Editor's Letter

June 23, 2015

The Wild West of Renewables

Disruptive innovation” has become an overused buzzword in recent years – like when a Kellogg executive called a new Pop-Tart flavor a disruptive innovation – but the word certainly applies to renewable energy and on-site generation. Their impact on the electrical utilities and consumers has created a Wild West of regulations.

Utilities make a profit by selling electricity. It’s a simple concept we all understand – the more utilities sell, the more they make. The problem is the possible disincentive that situation creates for conservation. On the other hand, new technology allows consumers and building owners to generate their own power and, in many states, utilities are required to purchase any excess from the consumer as determined by net metering. This creates a vicious cycle in which distributed generation and efficiency measures decrease utility revenues, which requires rate increases to maintain the grid and profitability, which further incentivizes users to develop their own generation, leading to more lost revenues.

In some states, new “decoupling” regulations are designed to provide other incentives (reliability, service, performance) to utilities so they can saddle up and ride efficiency hard without fear of losing their own horse flesh. “True-up” programs in some areas allow utilities and users to use net metering to settle up periodically. The utilities’ cost to provide power in a given period determines the rate they can charge consumers as well as the rate they pay consumers for their excess power.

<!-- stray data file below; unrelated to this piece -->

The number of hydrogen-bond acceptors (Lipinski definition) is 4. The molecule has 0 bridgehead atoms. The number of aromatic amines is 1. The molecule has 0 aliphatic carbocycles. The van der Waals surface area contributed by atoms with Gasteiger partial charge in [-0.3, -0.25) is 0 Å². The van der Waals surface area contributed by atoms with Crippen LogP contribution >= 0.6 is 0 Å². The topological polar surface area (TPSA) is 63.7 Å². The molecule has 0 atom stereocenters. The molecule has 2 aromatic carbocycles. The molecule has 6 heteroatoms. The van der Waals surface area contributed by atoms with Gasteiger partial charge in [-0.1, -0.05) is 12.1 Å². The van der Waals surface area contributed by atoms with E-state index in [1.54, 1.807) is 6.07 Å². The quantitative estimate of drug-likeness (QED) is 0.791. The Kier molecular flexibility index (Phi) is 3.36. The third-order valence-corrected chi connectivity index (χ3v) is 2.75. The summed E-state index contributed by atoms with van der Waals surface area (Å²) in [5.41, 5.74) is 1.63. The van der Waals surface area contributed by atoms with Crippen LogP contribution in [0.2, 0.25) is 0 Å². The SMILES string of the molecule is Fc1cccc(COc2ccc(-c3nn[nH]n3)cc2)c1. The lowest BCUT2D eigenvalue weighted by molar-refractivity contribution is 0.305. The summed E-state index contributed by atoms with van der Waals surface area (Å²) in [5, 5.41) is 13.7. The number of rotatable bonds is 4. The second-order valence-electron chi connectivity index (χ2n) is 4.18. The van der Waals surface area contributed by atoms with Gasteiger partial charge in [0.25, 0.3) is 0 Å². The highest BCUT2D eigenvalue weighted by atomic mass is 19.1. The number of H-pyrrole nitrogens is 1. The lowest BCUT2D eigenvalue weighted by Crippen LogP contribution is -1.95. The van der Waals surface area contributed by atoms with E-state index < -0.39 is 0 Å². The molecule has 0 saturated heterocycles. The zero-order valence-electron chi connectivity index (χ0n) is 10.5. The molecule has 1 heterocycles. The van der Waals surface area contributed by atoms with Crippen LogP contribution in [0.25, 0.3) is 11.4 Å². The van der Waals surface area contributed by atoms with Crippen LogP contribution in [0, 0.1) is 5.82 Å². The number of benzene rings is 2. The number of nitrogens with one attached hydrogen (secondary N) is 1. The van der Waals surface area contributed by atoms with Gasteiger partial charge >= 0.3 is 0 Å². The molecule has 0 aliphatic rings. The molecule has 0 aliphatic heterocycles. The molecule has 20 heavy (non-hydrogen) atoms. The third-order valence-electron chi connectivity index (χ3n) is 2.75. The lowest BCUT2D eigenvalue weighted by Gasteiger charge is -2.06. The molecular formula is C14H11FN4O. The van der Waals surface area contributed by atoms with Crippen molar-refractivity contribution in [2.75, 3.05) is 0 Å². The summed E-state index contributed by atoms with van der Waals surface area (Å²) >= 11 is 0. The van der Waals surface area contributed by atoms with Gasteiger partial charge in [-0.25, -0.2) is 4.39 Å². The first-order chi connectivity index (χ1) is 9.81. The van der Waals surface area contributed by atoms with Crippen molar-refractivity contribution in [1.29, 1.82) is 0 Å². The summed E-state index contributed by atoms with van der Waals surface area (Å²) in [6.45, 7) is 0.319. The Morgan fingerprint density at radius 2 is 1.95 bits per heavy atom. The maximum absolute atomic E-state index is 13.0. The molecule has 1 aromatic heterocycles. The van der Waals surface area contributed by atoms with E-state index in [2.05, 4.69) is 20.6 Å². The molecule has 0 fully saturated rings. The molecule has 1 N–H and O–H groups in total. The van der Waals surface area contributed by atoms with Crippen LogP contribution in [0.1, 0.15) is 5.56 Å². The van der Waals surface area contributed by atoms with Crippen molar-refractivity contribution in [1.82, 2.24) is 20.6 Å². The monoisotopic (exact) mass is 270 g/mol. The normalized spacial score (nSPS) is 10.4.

As one can easily imagine, agreement on how to tally up on such horse trading is no easy undertaking. The various policies across states, utilities, and regulators are as numerous as were roaming buffalo back in the day. And they can change rapidly.

Take Wisconsin, for example, where the Public Service Commission decided this year that the true-up period should switch from a monthly to an annual basis. This change to the formula, some say, reduces the incentive for users to invest in on-site solar because they will be compensated significantly less for their excess during the fall and spring months. Meanwhile, users in net metered markets who don’t or can’t afford solar installations complain that they pay higher rates because of those who can get off the grid.

I’m sure that, in time, a new model will emerge for the power industry. In the meantime, it behooves building owners considering on-site renewable energy to know which way the wind is blowing on these matters in their neck of the country.

If you think you’re riding ahead of the renewable herd, take a look back every now and then to make sure it’s still there.

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